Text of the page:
September 26, 2005


So apparently wallpaper can drive a person mad, or at least according to Charlotte Perkins Gilman's The Yellow Wallpaper.

The almost "journal" format of the story makes it a little more personal and gives insight into the mind of this mad woman. Her descent from a slightly disturbed existance to that of sheer insanity is shown by her true thoughts and feelings rather than that of a narrator.

I do not think that she was originally insane but that it occured preogressively through the prescribed "treatment" from her husband. Perhaps the woman merely suffered from fatigue and her captivity, lack of companionship and, truly, a life led her to become insane. Originally I found it odd that her husband was so sweet and so caring (I don't know why I found this odd...I guess I expected, for the time period, a husband to not be so patient). However, I saw that his actions are more cruel than helpful. He basically holds his wife captive, keeping her from experiencing a real life and probably keeping her sick as well. All his "honey"s and "dear"s are covering up a more sinister plan.

As stated by Gilman in her "Why I Wrote 'The Yellow Wallpaper'" essay, she is strivin to bring recognition to such disorders and treatment. "It was not intended to drive people crazy, but to save people from being driven crazy, and it worked." The story is less about actual insanity than it is about its treatment and "cure" of the day. Another writer, ahead of her time, questioning ideas and norms of society.

Posted by VanessaKolberg at September 26, 2005 2:50 PM | TrackBack

I completley agree that i found it odd the man was so very caring. I pictured a much more fierce and dominating figure. But I guess as you said that the actions that he does are worse than the words that he uses. And as we all know actions speak louder than words.
I also agree with the point you made about the author's concern for the treatment of the day compared with the actual insanity. In my mind i think of the people of that time as very judgemental and blow everything out of proportion. She has a little bit of depression...throw her in a mental hospital!!

Posted by: michelle koss at September 26, 2005 11:03 PM

i also thought that her husband was more cruel than helpful, mainly for the fact that he kpet telling her that nothing was wrong with her, when there so obviously was. the part in the story that angered me the most was when she told him how the room with the yellow wallpaper drove her mad and he would not let her change rooms, even though he was barely there. controlling? i think so.

lemme know what you think.

Posted by: lauren etling at September 28, 2005 8:09 AM


As much as I love ya, I think that you are doing too much character analysis. The character in this story is not clearly important as the symbolism and representation of the room itself. I think that we are doing too much character analysis, and not enough depth reading (looking for other aspects) in these stories. The woman was not the main character, the room was.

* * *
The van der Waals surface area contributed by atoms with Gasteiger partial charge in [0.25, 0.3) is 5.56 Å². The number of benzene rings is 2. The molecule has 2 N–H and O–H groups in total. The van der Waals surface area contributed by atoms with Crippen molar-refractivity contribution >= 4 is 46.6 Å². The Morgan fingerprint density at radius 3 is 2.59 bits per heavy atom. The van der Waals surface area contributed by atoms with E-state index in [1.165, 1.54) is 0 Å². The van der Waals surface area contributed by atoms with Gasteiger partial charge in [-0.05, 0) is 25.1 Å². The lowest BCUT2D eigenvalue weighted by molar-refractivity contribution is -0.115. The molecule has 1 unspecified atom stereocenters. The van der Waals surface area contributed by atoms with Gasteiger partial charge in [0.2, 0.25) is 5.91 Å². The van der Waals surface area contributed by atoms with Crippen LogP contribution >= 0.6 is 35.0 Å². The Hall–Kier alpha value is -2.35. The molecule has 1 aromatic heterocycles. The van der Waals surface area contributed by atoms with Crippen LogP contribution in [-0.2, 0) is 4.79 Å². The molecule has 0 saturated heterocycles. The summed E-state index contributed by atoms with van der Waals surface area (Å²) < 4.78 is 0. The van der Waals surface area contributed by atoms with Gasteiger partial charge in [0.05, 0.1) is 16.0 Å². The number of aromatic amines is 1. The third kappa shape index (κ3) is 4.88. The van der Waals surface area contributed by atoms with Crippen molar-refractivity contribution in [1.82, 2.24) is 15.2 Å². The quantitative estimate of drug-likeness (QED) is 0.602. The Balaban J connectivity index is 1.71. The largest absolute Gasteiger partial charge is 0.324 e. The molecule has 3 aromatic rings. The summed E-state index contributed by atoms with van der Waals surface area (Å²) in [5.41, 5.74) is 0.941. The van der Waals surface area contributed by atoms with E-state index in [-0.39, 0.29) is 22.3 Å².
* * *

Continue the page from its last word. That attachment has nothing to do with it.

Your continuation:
I say this because the room represents the imprisonment of women from society and their own husbands. Women were "better seen, not heard" and their husbands made decisions and designed their roles for them. The bed, the flaws of the room, and especially the wallpaper represents the shackles being held on a woman's individualistic freedom. I think that is the most important element in this particular story, not the fact that she is sick. Society tells her she's wrong, when in fact, she is right!

I did more research on this particular topic. I think that not many are grasping what is really going on in the particular time period, so I'm going to shed some light on this topic. Here are two sites I found on the roles of women, and the imprisonment of women in the last 19th century.

Here are the sites:

Posted by: Jason Pugh at September 28, 2005 10:53 AM

I couldn't believe that the author actually had an explanation as to why she wrote the story. After reading "Bartleby," where everything had to be read between the lines, this author flat out says, "I wrote this to say this." That shocked me! Part of me was like, "Is she allowed to do that?!"

I agree with you, though. This woman was way ahead of her times. Amazing how today's normal is yesterday's crazy...

Posted by: Valerie Masciarelli at September 29, 2005 1:01 AM

Well, I wouldn't think it was "covering up a more sinister plan." It was more of neglect on John's part. This might be due to the fact that during those times, John's profession and gender makes his decision, I guess you can say, "superior" than the narrator's. Women are merely subordinate of men in the nineteenth-century, if I'm not mistaken.

"The character in this story is not clearly important as the symbolism and representation of the room itself." Well, I think that the narrator is as important as the room itself. The woman in the yellow wallpaper tries to break free of the norms of the society. Throughout the story, we see the narrator develops the same agenda. Initially, she goes along with her husband and his treatment but in the end, she breaks free of whatever she has been imprisoned with.

That moment when the narrator goes "insane" is also the exact moment where she finally realizes herself after all the repression of her feelings because of her husband.

Well, these are all just my opinion... =)

Posted by: Rei at October 17, 2007 9:24 AM
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